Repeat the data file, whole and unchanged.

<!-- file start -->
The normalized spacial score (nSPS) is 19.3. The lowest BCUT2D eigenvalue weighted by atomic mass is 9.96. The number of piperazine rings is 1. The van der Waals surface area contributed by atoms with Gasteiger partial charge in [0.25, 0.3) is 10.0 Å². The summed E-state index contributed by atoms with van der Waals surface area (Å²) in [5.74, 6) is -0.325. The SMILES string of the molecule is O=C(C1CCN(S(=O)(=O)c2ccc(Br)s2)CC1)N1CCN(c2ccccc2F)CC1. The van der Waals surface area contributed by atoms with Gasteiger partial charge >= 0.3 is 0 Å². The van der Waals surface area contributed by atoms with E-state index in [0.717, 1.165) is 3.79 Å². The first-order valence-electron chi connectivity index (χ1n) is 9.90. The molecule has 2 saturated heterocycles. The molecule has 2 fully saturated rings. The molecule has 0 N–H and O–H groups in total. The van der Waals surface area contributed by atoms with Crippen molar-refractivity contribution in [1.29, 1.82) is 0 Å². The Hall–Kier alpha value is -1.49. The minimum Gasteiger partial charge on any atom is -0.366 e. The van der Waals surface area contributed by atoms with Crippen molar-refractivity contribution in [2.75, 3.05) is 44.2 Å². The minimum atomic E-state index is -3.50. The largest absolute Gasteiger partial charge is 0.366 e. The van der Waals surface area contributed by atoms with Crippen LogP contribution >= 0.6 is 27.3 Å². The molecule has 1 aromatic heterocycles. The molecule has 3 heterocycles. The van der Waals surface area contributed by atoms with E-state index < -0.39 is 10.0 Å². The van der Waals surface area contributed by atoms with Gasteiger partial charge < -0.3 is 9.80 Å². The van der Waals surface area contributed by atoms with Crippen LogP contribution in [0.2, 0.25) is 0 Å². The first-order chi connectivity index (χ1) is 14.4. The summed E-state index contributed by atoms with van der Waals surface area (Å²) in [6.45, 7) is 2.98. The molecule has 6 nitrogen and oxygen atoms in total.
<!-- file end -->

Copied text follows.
The normalized spacial score (nSPS) is 19.3. The lowest BCUT2D eigenvalue weighted by atomic mass is 9.96. The number of piperazine rings is 1. The van der Waals surface area contributed by atoms with Gasteiger partial charge in [0.25, 0.3) is 10.0 Å². The summed E-state index contributed by atoms with van der Waals surface area (Å²) in [5.74, 6) is -0.325. The SMILES string of the molecule is O=C(C1CCN(S(=O)(=O)c2ccc(Br)s2)CC1)N1CCN(c2ccccc2F)CC1. The van der Waals surface area contributed by atoms with Gasteiger partial charge >= 0.3 is 0 Å². The van der Waals surface area contributed by atoms with E-state index in [0.717, 1.165) is 3.79 Å². The first-order valence-electron chi connectivity index (χ1n) is 9.90. The molecule has 2 saturated heterocycles. The molecule has 2 fully saturated rings. The molecule has 0 N–H and O–H groups in total. The van der Waals surface area contributed by atoms with Crippen molar-refractivity contribution in [1.29, 1.82) is 0 Å². The Hall–Kier alpha value is -1.49. The minimum Gasteiger partial charge on any atom is -0.366 e. The van der Waals surface area contributed by atoms with Crippen molar-refractivity contribution in [2.75, 3.05) is 44.2 Å². The minimum atomic E-state index is -3.50. The largest absolute Gasteiger partial charge is 0.366 e. The van der Waals surface area contributed by atoms with Crippen LogP contribution >= 0.6 is 27.3 Å². The molecule has 1 aromatic heterocycles. The molecule has 3 heterocycles. The van der Waals surface area contributed by atoms with E-state index < -0.39 is 10.0 Å². The van der Waals surface area contributed by atoms with Gasteiger partial charge < -0.3 is 9.80 Å². The van der Waals surface area contributed by atoms with Crippen LogP contribution in [0.2, 0.25) is 0 Å². The first-order chi connectivity index (χ1) is 14.4. The summed E-state index contributed by atoms with van der Waals surface area (Å²) in [6.45, 7) is 2.98. The molecule has 6 nitrogen and oxygen atoms in total.